Drivers found guilty of driving under the influence in Tennessee can expect to lose their license, spend time in jail and make restitution for any damages. Tennessee DUI Penalties can also include a number of fees that can be costly. Offenders may have to deal with fines, attorney fees and higher auto insurance premiums. If the judge orders it, the cost of an Ignition Interlock Program and the fee for reinstating a driver’s license is the responsibility of the defendant.
Individuals over the age of 21 can receive a DUI charge if their blood alcohol concentration (BAC) reaches .08 percent or higher. Impairment at this level may not cause the driver to feel intoxicated or impaired. Law enforcement officers have the right to measure the BAC of any Tennessee driver. This is covered under the state’s “implied consent” laws. Drivers can receive a one-year license suspension for refusing to take a BAC test. For refusals on second or third offenses, drivers can get a two-year license suspension.
Ignition interlock devices are not a requirement in Tennessee, but a judge does have the ability to order a driver to get one. The person must pay for the device and its upkeep, but if this is a financial hardship, the judge may be lenient and not require one.
Penalties for a 1st DUI offense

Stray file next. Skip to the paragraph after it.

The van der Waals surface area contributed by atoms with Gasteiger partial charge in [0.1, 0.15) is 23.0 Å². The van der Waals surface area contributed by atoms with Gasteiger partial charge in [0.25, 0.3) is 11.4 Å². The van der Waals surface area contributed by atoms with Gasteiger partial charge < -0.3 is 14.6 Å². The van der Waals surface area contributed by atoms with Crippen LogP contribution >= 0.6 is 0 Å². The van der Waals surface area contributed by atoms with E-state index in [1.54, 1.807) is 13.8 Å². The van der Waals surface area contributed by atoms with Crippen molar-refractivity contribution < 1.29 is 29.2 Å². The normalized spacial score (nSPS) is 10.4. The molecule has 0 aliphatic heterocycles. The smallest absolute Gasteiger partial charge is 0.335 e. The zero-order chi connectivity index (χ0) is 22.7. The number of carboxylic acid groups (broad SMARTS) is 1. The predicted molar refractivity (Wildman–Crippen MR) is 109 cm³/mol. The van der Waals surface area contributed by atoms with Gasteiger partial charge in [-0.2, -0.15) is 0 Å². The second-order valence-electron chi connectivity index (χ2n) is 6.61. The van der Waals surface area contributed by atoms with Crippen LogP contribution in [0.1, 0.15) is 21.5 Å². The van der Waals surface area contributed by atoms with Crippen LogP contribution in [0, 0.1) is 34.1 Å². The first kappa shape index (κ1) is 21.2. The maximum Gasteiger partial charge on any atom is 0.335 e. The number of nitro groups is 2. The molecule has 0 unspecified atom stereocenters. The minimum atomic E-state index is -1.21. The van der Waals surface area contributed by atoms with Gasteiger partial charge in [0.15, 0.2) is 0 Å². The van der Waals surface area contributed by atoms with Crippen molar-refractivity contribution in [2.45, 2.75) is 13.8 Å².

A first-time offender can spend 48 hours to 11 months, 29 days in jail. The defendant will lose his or her license for one year and could be ordered to attend an alcohol and drug treatment program. The judge can impose a fine of $350 to $1,500 and require an interlock device at the driver’s expense. The combination of costs for a first offense can add up to almost $5,000.
Penalties for a 2nd DUI offense
Second offenders face stiffer penalties. Jail time is a minimum of 45 days or as much as 11 months, 29 days. Drivers will lose their licenses for two years and may have to forfeit their vehicle. Tennessee DUI Penalties call for a mandatory fine of between $600 to $3,500 for second-time offenders. The judge may also order the defendant to attend an alcohol and drug treatment program. If the court orders an interlock device, it is installed at the driver’s expense. The device must be in place for six months for offenders who have had two DUI convictions within five years.
Penalties for a 3rd DUI offense
For a third offense, the minimum jail time is increased to 120 days. The maximum time in custody remains at 11 months, 29 days. Convicted drivers will lose their licenses for between six and 10 years and face fines of between $1,100 to $10,000. These penalties are in addition to the cost of the interlock device if ordered, and the drug and alcohol treatment program.
Fourth time DUI offenders are classified as Class E Felonies and face jail time with up to $15,000 in fines. Drivers also can lose their license for eight years. Vehicular assault is a Class D Felony, punishable by up to 12 years in jail, a revoked license, fines and court costs.